The benefit is an incredibly rich, layered and inexpensive way to prototype, dialogue, and enlarge the scope of new and innovative products, the infrastructure that supports the product in a way that is “user friendly,” and the ways in which actual people will interact with and experience using both product and infrastructure simultaneously. In other words, the benefits of Experiential Prototyping include:
- creating a better context for understanding the social context of new products and systems,
- building an environment for very productive brainstorming and ideation around stories and prototypes,
- moving the testing of interaction to an earlier stage of the design process, which will save money and development time,
- facilitating a more interdisciplinary process, bringing the ideas and expertise of team members into the design as early as possible,
- providing the opportunity to test and question basic assumptions in the design brief at the earliest and most important stage of product definition,
- expanding the potential for developing useable features for a system before it is built in its finished form,
- providing a method for developing a successful solution during the ideation and prototyping process, and
- providing a means to move a collaborative team toward a shared vision.
THE DESIGN PROCESS
First, let's take a step back and look at the design process as it is today. We are all familiar with this process as it goes through the design brief to ideation to prototyping to development.
Experiential Prototyping is wedged between the ideation and prototyping phases. It widens the boundaries of traditional design methods in the creation of products, services and technology by creating story-based prototypes before the prototype.
The method can be compared similarly to the way “concept cars” are used in the process for transportation design. The concept car is a "blue sky" combination of form, function, and overall experience that you can hop into, drive, interact with the dashboard, and get a sense of the overall experience. Concept cars are not made for production, rather they are used to inpire design at a later stage. Similarly, Experiential Prototyping for complex systems becomes a tool that provides an experience of the overall system to inspire design at a later stage however, much more inexpensively.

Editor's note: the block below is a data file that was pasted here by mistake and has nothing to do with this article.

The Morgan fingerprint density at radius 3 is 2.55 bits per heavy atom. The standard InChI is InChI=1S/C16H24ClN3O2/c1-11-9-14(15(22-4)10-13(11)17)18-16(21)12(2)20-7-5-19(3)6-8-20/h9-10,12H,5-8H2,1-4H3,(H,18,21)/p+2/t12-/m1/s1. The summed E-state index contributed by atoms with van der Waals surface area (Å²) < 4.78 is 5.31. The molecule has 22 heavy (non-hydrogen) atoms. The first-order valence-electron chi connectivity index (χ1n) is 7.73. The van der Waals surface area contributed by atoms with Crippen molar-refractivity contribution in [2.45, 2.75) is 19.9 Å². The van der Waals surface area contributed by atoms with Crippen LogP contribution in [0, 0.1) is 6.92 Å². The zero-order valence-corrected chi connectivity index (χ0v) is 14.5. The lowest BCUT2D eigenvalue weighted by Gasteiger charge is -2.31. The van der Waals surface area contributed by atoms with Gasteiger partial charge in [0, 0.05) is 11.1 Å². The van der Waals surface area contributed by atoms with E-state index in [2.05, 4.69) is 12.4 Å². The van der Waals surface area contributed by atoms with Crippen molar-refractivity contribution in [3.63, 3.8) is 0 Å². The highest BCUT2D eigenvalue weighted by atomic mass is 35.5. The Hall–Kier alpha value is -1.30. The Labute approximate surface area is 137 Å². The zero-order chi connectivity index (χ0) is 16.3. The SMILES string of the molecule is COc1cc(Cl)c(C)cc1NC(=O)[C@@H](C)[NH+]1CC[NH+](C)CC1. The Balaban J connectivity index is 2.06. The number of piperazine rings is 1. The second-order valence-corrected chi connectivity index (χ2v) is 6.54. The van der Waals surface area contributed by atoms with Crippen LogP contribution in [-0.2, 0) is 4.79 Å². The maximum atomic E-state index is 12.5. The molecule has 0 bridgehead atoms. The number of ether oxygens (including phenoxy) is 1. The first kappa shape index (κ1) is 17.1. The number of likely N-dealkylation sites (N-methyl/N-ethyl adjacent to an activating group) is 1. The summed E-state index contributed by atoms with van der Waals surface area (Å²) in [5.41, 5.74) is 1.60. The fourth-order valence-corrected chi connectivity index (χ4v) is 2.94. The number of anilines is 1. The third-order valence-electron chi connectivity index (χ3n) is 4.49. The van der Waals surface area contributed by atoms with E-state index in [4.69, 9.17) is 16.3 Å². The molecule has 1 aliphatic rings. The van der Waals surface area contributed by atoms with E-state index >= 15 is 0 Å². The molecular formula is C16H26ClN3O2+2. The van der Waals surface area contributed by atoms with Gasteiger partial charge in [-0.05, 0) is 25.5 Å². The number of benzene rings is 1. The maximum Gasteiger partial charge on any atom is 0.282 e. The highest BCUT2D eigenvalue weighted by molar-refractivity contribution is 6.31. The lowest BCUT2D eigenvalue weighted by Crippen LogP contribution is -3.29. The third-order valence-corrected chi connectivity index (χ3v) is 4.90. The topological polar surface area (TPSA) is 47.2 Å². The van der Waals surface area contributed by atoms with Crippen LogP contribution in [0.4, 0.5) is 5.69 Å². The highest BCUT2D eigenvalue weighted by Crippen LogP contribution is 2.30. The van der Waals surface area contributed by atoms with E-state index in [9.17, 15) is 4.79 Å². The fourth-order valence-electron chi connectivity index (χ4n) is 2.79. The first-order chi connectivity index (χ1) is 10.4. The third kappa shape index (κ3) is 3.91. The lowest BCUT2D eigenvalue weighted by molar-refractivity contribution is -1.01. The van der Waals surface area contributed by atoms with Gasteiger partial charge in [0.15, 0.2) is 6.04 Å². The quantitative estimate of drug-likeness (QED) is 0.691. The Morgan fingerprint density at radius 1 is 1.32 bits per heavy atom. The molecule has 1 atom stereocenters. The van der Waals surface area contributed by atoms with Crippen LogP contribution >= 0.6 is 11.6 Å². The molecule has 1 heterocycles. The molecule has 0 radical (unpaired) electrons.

First, design and media is used to translate design research into visualizations of people's behaviors and needs that allow features within the larger system to evolve. In the case of the mobile music system, stories were created for three characters, Aaron, Theo, and Angel. Each character's personality, behavior, and relationship within their social context began to guide the development of features for both products, services and technology infrustructures within the architecture of the system.
MERGING WORKING PROTOTYPES WITH NARRATIVES
Sensors, microprocessors and a basic understanding of programming turned the character's stories into an interactive experience. In the case of the mobile music system, the Experiential Prototype became a touchable story-driven design experience used to evaluate and communicate the character’s specific features of the system within the context of their stories. With this, the design team or users (if it is used for user-testing) brings the stories and features within the system to life and allows one to physically experience them. It utilizes physical computing in a completely new way that allows teams to design and evaluate the different ways real people would relate to and use new and innovative products and/or services by themselves, with other people, with other objects, and within the environment of the infrastructure which supports the usage.
Case Study: Mobile Music ›
Case Study: Mobile Music
Other Experiential Prototypes & Projects
Thesis Paper (pdf)
jennifer [at] teeji .com